SallyK
Reply to bowsprit

Hi Bowsprit, you said "...the temperature is -50 degrees C, but that is probably false." It's probably true! It was -48°C windchill here today earlier and we are not that far north.

Feb9HH

I spent 22 days in the hospital and only three of them eating real food. My taste did change in the beginning. I could not eat anything sweet for a long period of time. I think it's like a reset for our bodies. But now after 2 years, I'm trying to stop my sweet tooth again. Mexican food is the only thing I can think of that I still crave, colon or no colon.

bowsprit
Reply to SallyK

I meant the story about them not going all winter, not the temperature. Wow, Sally, that's really cold where you are, stay indoors. Best wishes.

crappycolondiaries
Reply to Feb9HH

A soft taco from Taco Bell was one of the first things I ate when I was transitioning back to real food. I was like, "Let's see how this goes." I was surprised my body was good with it, but I didn't care for Taco Bell much before, so I'm wondering if my brain doesn't associate that with sickness.

ron in mich

Hi all, mmm tacos with medium spicy salsa.

zanzi1
Reply to Storm54

My doctor explained to me 48 years ago after my ileo and total colostomy to add salt to my diet since I wouldn't be absorbing it automatically. I never salted my food before but since then I have

Bluesky

I had a huge change in preferences after my surgery (they removed my entire colon). I loved ice cream before and it didn't even taste good afterwards. No one had ever said a word to me about this happening. So I was totally baffled! Most foods really seemed to taste different for a while. All of my preferences did seem to come back after several months though. I do notice that I like potato chips and snacky foods a lot more. I'm wondering if that's related to needing the salt! But fear not, some of your old taste may return!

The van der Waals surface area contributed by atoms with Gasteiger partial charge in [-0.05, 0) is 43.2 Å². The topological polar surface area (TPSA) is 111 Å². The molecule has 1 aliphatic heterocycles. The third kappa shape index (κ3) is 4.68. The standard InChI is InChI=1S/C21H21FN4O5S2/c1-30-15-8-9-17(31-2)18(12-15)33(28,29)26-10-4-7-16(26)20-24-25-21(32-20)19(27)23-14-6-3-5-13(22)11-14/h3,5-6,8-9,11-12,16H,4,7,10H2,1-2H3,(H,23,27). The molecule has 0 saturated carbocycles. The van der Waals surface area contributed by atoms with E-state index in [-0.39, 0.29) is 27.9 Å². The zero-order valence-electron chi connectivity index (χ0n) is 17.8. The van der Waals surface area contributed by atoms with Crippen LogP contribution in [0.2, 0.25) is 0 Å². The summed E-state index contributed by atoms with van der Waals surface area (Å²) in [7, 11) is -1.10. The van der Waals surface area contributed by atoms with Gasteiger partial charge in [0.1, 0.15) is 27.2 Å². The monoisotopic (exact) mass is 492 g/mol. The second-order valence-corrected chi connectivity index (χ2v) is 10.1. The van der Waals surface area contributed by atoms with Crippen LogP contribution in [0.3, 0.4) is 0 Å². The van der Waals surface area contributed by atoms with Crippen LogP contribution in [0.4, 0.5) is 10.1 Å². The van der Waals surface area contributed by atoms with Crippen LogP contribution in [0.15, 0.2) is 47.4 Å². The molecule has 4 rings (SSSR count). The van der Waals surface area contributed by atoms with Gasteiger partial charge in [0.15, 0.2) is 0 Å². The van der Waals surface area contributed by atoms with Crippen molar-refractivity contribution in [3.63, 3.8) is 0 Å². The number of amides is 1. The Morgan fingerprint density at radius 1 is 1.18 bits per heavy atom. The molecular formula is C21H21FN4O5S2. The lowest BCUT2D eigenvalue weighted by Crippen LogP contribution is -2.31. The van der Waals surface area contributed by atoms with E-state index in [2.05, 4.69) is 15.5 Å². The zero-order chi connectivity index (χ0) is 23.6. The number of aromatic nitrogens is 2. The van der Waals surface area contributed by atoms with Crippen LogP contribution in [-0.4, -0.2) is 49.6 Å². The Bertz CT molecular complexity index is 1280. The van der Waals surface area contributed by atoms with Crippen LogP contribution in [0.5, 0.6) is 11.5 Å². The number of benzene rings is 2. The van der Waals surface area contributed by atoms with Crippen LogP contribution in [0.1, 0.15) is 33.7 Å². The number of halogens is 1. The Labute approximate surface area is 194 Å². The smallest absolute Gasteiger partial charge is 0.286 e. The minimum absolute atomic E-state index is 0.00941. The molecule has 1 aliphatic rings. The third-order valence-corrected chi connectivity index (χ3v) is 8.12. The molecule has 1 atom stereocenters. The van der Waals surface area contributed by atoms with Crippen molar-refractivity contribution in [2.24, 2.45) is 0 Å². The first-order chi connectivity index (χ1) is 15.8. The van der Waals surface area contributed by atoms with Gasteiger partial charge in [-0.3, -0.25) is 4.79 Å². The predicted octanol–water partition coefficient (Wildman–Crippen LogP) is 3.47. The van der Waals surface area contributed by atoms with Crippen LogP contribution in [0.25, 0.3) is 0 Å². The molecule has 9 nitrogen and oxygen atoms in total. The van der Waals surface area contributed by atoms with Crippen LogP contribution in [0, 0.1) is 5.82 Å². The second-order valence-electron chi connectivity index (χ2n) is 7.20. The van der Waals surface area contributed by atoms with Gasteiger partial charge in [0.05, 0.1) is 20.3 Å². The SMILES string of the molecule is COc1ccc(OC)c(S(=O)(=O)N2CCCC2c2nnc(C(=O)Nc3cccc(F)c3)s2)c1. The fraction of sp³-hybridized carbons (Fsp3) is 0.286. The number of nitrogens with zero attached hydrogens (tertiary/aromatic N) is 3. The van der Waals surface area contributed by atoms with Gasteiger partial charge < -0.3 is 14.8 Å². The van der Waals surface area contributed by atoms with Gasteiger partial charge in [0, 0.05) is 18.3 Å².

Poopsie

Part of the large intestine's job is to absorb salts and fluid back into the body. Without a large intestine, we need extra salt and liquids to make up for the loss. I try to turn most of my drinks into some sort of rehydration mix — usually by adding some honey and a dash of salt.

crappycolondiaries
Reply to Bluesky

You know what's funny, I tried an off-brand potato chip last week (someone had given us a bag) and I was like nope lol. I didn't used to care about chips much before, apparently now I'm going to be picky about them.

Lilly78
Reply to SallyK

I actually crave sweet stuff!! Very weird!

warrior

AGESUISA,  LOSS OF TASTE- 3 LEVELS: mild, severe, profound. 

well, well, butter my butt and call it a  bisquette.  There were ten of you replying to this thread when Jodi first open the thread up in Feb of 2023. All agreeing their taste has changed and all concluding their intake of salt and or sugar  has changed now after surgery.  Most of you agreed salt cravings have increased.   But there is a "huge" change in taste noted for some.  Upon my own research for ageusia- for me, complete loss is what i am experiencing.  Some of you may have seen my own thread from last month regarding loss of taste after surgery? cause some of you replied in October.  Jodie's thread begins in Feb.     I am satisfied with the idea, loss of colon and or rectum does create ageusia to some to varying degree. I only wish I found this information sooner cause i went into investigative mode trying to find an answer. googled the shit out of agesuia, and what meds caused it.   learned alot of things cause it, particularly head injury, and covid.   And medications? seems like any  from  A to Z can also cause it, but this thread and discussion nails it for me,  case closed. 

Of course, we weren't aware of this prior to surgery.  It does seems taste does return eventually which gives me hope.  Thanks to all of you for  chiming in. Only here you will  find answers that make sense.

much obliged Warrior

 

* Please, do not post contact information, personal information or advertising.
All times are GMT - 5 Hours